Maduro is not alone in the world. In recent years, Venezuela has rebuilt its strategic global alliances, giving clear preference – in the form of oil diplomacy and insider access to Latin American politics – to countries that share Maduro’s world view and governing style.
The regime’s relationships with the authoritarian governments of Russia, China, Turkey, Bolivia and Cuba – all of which congratulated Maduro on his win – are strong.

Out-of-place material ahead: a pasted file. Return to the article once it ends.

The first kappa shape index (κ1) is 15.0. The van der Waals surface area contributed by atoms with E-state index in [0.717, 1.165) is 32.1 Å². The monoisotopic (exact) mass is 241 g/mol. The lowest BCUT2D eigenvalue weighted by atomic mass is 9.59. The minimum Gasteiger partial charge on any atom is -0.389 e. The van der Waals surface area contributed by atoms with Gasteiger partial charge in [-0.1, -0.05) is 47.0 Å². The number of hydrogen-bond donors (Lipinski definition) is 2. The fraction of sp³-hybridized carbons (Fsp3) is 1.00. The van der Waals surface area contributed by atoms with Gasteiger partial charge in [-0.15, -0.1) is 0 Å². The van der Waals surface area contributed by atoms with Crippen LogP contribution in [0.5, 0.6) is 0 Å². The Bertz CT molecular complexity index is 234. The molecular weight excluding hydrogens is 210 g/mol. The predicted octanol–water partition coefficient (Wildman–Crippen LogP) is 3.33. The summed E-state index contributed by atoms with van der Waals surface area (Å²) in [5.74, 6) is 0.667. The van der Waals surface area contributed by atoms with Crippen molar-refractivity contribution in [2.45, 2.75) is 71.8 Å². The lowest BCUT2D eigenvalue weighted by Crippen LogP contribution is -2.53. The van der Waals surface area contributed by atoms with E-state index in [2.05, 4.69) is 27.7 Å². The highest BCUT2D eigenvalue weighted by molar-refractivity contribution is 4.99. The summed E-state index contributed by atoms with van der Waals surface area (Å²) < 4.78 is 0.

These countries’ leaders practice a new kind of authoritarianism. In the 21st century, dictatorships do not necessarily take on the classic form – that of Mao, Lenin or the Latin American military juntas of the 1970s and 1980s.
Instead, Vladimir Putin, Recep Tayyip Erdoğan and the like often maintain a democratic facade. They hold elections – but they do so under corrupt conditions, ensuring that they and their parties stay in power.
They decry capitalism and imperialism, claiming to rule in the name of the people. Meanwhile, they amass great personal wealth and power.
Venezuela’s Maduro, who enriched his inner circle while the country starved, is now indisputably part of this crowd.
Looting the country is the entire point of stealing elections.